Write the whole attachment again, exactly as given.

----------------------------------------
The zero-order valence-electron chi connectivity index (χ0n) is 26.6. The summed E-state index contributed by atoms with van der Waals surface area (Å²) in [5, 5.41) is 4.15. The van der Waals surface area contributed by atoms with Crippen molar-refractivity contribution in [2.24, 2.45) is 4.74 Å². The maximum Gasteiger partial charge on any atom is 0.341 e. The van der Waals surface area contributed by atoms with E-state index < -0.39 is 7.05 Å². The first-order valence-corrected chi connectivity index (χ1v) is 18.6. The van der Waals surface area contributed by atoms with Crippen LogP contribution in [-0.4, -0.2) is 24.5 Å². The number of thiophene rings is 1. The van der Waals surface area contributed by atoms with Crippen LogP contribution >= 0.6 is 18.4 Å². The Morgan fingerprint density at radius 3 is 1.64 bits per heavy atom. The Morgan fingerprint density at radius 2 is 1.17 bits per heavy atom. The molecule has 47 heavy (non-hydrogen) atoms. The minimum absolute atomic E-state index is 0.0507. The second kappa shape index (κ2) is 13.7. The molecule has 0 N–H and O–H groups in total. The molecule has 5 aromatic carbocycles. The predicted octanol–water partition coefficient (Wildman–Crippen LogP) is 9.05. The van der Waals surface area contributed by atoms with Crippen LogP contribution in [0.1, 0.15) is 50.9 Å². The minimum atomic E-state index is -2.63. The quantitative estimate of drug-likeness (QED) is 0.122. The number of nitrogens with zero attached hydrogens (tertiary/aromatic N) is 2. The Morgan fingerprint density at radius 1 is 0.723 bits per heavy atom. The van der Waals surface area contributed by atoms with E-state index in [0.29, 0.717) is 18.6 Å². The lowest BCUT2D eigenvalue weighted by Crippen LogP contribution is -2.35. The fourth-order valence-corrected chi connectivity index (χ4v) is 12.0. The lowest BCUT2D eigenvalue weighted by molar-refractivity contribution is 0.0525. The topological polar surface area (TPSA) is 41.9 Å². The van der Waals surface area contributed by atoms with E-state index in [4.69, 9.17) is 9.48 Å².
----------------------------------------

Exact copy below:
The zero-order valence-electron chi connectivity index (χ0n) is 26.6. The summed E-state index contributed by atoms with van der Waals surface area (Å²) in [5, 5.41) is 4.15. The van der Waals surface area contributed by atoms with Crippen molar-refractivity contribution in [2.24, 2.45) is 4.74 Å². The maximum Gasteiger partial charge on any atom is 0.341 e. The van der Waals surface area contributed by atoms with E-state index < -0.39 is 7.05 Å². The first-order valence-corrected chi connectivity index (χ1v) is 18.6. The van der Waals surface area contributed by atoms with Crippen LogP contribution in [-0.4, -0.2) is 24.5 Å². The number of thiophene rings is 1. The van der Waals surface area contributed by atoms with Crippen LogP contribution >= 0.6 is 18.4 Å². The Morgan fingerprint density at radius 3 is 1.64 bits per heavy atom. The Morgan fingerprint density at radius 2 is 1.17 bits per heavy atom. The molecule has 47 heavy (non-hydrogen) atoms. The minimum absolute atomic E-state index is 0.0507. The second kappa shape index (κ2) is 13.7. The molecule has 0 N–H and O–H groups in total. The molecule has 5 aromatic carbocycles. The predicted octanol–water partition coefficient (Wildman–Crippen LogP) is 9.05. The van der Waals surface area contributed by atoms with Crippen LogP contribution in [0.1, 0.15) is 50.9 Å². The minimum atomic E-state index is -2.63. The quantitative estimate of drug-likeness (QED) is 0.122. The number of nitrogens with zero attached hydrogens (tertiary/aromatic N) is 2. The Morgan fingerprint density at radius 1 is 0.723 bits per heavy atom. The van der Waals surface area contributed by atoms with E-state index in [0.29, 0.717) is 18.6 Å². The lowest BCUT2D eigenvalue weighted by Crippen LogP contribution is -2.35. The fourth-order valence-corrected chi connectivity index (χ4v) is 12.0. The lowest BCUT2D eigenvalue weighted by molar-refractivity contribution is 0.0525. The topological polar surface area (TPSA) is 41.9 Å². The van der Waals surface area contributed by atoms with E-state index in [4.69, 9.17) is 9.48 Å².